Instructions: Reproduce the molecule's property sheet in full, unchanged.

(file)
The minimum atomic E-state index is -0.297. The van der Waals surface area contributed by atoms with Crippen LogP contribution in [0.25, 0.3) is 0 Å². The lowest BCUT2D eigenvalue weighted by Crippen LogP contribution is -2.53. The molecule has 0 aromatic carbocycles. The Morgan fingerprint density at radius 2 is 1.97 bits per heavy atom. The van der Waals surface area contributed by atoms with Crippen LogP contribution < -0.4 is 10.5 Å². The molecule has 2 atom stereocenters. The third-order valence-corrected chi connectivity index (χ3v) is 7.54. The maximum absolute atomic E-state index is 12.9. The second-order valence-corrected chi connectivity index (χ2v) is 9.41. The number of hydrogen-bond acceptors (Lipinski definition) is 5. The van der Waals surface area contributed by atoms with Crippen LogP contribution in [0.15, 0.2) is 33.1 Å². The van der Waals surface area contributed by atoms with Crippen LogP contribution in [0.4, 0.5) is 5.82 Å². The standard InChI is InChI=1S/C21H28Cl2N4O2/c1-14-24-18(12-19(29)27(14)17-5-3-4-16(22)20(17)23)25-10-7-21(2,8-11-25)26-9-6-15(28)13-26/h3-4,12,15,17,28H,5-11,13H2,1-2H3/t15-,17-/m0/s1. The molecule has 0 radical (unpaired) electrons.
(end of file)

The minimum atomic E-state index is -0.297. The van der Waals surface area contributed by atoms with Crippen LogP contribution in [0.25, 0.3) is 0 Å². The lowest BCUT2D eigenvalue weighted by Crippen LogP contribution is -2.53. The molecule has 0 aromatic carbocycles. The Morgan fingerprint density at radius 2 is 1.97 bits per heavy atom. The van der Waals surface area contributed by atoms with Crippen LogP contribution < -0.4 is 10.5 Å². The molecule has 2 atom stereocenters. The third-order valence-corrected chi connectivity index (χ3v) is 7.54. The maximum absolute atomic E-state index is 12.9. The second-order valence-corrected chi connectivity index (χ2v) is 9.41. The number of hydrogen-bond acceptors (Lipinski definition) is 5. The van der Waals surface area contributed by atoms with Crippen LogP contribution in [0.15, 0.2) is 33.1 Å². The van der Waals surface area contributed by atoms with Crippen LogP contribution in [0.4, 0.5) is 5.82 Å². The standard InChI is InChI=1S/C21H28Cl2N4O2/c1-14-24-18(12-19(29)27(14)17-5-3-4-16(22)20(17)23)25-10-7-21(2,8-11-25)26-9-6-15(28)13-26/h3-4,12,15,17,28H,5-11,13H2,1-2H3/t15-,17-/m0/s1. The molecule has 0 radical (unpaired) electrons.